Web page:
Should we use human data?
Yes, but with controls and limited personal info
We need to get better at persuading people to change behaviour and ask the right questions to collect the right data.
Yes, it’s towards a good cause and can help people.
Using data is a good idea if it helps to make people better.
Yes, as long as there are sufficient controls in place.
Yes, but don’t sell it.
Yes, if you are careful not to breach privacy.

The data detectives.

Overall we had a great time at the festival and hope everyone who visited out stall took away a little bit of our enthusiasm and a bit more knowledge of health data science.

* co-funded by the BBSRC and in collaboration with the British Small Animal Veterinary Association (BSAVA) and the University of Liverpool.

Post by: Sarah Fox

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Digital technologies: a new era in healthcare

Our NHS provides world-class care to millions of people every year. But, due to funding cuts and the challenges of providing care to an ageing population with complex health needs, this vital service is unsurprisingly under strain.  At the same time, with the mobile-internet at our fingertips, we have become accustomed to quick, on-demand services. Whether it’s browsing the internet, staying connected on social media or using mobile banking, our smartphones play important roles in nearly every aspect of our lives. It is therefore not surprising to find that over 70% of the UK population are now going online for their healthcare information.

This raises a question: could digital health (in particular mobile health apps) play a role in bolstering our faltering health service?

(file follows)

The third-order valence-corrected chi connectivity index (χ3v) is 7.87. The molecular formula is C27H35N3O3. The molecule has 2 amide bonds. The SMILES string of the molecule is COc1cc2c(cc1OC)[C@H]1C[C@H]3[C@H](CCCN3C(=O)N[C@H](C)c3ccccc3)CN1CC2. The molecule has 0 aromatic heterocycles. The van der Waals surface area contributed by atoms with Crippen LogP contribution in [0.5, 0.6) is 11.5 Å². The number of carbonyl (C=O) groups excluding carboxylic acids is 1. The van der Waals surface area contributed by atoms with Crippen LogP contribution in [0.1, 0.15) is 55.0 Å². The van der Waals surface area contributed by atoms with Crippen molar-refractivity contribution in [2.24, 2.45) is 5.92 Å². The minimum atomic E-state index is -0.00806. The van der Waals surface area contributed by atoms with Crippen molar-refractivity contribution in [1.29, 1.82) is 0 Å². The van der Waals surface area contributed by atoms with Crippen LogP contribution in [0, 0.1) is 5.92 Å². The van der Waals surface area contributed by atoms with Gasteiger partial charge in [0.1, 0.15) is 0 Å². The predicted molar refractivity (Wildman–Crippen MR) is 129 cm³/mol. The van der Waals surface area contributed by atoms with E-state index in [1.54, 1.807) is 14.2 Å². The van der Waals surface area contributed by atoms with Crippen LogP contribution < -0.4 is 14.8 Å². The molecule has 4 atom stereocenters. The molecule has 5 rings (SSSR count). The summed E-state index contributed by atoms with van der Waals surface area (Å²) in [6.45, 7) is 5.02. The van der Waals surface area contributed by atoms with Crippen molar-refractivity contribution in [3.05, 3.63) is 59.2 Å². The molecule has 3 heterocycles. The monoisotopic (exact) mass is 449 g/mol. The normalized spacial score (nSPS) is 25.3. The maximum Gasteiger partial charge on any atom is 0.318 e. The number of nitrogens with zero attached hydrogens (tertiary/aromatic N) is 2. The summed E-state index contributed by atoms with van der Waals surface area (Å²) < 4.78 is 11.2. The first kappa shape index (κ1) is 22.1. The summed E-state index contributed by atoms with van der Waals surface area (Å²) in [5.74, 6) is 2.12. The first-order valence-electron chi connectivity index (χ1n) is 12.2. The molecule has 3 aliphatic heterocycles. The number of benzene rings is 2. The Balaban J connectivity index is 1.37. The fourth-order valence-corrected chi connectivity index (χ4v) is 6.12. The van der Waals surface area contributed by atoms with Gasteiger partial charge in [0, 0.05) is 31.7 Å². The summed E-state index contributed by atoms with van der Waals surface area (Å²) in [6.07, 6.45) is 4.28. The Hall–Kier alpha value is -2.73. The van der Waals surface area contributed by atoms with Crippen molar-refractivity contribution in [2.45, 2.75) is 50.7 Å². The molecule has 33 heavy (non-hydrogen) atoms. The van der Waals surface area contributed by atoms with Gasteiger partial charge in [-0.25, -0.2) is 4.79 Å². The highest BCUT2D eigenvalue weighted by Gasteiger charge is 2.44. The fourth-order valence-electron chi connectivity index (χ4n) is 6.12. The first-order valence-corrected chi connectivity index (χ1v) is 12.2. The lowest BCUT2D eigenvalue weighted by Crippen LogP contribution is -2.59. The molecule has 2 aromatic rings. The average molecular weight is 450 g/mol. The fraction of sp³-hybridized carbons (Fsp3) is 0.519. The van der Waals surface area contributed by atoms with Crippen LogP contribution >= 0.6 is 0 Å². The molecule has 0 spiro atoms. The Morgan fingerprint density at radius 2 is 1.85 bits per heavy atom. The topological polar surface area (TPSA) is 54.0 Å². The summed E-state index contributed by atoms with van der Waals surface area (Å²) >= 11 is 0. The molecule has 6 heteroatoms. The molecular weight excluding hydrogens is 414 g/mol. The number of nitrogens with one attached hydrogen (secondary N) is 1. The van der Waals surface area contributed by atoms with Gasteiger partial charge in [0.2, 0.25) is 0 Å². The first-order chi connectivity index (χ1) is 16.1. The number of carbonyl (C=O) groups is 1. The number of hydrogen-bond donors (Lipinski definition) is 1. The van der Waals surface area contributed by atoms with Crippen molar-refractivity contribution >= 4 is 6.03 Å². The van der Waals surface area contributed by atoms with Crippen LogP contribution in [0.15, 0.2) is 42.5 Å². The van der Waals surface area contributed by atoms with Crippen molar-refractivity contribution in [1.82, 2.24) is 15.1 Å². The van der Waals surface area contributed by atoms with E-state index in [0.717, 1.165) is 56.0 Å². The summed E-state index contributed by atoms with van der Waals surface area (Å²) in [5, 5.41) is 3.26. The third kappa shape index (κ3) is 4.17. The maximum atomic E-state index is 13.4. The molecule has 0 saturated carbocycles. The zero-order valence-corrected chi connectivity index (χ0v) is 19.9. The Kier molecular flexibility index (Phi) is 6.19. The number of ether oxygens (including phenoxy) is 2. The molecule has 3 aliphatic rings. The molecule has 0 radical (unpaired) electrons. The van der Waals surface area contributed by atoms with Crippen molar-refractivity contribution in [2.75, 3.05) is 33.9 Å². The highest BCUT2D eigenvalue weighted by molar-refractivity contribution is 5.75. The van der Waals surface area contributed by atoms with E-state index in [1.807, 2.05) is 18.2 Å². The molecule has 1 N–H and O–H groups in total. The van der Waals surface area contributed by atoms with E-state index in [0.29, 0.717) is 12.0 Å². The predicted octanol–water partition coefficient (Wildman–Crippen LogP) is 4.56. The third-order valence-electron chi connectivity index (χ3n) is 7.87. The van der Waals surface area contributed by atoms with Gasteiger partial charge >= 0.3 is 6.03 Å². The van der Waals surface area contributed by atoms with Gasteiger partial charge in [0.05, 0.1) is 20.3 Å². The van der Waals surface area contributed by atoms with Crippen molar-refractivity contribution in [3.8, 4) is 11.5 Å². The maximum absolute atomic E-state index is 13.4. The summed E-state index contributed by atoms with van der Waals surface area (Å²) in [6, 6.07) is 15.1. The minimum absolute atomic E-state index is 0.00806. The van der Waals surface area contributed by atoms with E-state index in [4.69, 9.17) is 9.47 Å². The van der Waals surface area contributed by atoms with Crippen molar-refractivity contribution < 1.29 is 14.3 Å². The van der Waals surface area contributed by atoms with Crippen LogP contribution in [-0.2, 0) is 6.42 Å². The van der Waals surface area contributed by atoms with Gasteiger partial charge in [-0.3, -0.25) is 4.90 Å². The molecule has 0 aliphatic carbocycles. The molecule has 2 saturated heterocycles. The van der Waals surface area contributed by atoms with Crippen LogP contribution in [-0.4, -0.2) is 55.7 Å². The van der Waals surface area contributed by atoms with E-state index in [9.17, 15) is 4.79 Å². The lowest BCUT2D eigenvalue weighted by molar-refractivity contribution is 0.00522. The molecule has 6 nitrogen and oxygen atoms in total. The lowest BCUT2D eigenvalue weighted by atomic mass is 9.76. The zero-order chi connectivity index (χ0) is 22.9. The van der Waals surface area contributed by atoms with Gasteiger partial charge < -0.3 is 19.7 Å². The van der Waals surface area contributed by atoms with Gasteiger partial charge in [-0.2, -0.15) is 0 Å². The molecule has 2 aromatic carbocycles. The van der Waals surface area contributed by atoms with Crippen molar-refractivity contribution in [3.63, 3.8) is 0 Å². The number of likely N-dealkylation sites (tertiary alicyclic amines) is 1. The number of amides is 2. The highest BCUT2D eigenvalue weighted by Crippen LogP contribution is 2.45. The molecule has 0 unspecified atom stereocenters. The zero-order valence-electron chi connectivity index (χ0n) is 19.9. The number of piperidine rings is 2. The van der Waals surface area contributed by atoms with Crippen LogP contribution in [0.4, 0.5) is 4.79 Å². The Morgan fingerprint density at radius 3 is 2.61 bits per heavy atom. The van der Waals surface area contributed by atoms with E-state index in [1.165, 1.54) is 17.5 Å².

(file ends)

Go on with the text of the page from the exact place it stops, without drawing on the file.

Unfortunately, to date, healthcare has been lagging behind other services in the digital revolution. When most other sectors grabbed onto the digital train, healthcare remained reluctant. Nevertheless, the potential for mobile technology to track, manage and improve patient health, is being increasingly recognised.

ClinTouch for instance, is a mobile health intervention co-created by a team of Manchester-based health researchers at The Farr Institute of Health Informatics’ Health eResearch Centre. ClinTouch is a psychiatric–symptom assessment tool developed to aid management of psychosis (a condition affecting 1 in 100 people). The app was co-designed by health professionals and patients, ensuring that the final output reflected both the needs of patients and clinicians. It combines a patient-focussed front end which allows users to record and monitoring their symptoms whilst simultaneously feeding this information back to clinicians to provide an early warning of possible relapse. The project has the potential to empower patients and improve relationships between the user and their physician. Moreover, if ClinTouch can reduce 5% of relapse cases, it will save the average NHS trust £250,000 to £500,000, per year (equating to a possible saving of £119 million to the NHS over three years!).

Adopting disruptive technologies such as ClinTouch can have meaningful benefits for patients and the NHS. And there are signs that the healthcare sector is warming up to the idea. Earlier this year the National Institute for Health and Care Excellence (NICE) announced that they are planning to apply health technology assessments to mobile health apps and only this week, the NHS announced a £35 million investment in digital health services.

On Thursday 27th April, the North West Biotech Initiative will be hosting an interactive panel discussion on the future of digital health. We will be joined by a fantastic line-up speakers providing a range of perspectives on the topic, including:

Professor Shôn Lewis: Principal Investigator of the ClinTouch project and professor of Adult Psychiatry at The University of Manchester who will be speaking about the development of and the potential impact of the ClinTouch app. 

Tom Higham: former Executive Director at FutureEverything and a freelance digital art curator and producer, interested in the enabling power of digital technology. Tom is also diagnosed with type 1 diabetes, has worked with diabetes charity JDRF UK and has written about the benefits of and the need for improvements in mobile apps for diabetes care.

Anna Beukenhorst: a PhD candidate currently working on the Cloudy with a Chance of Pain project, a nationwide smartphone study investigating the association between the weather and chronic pain in more than 13,000 participants.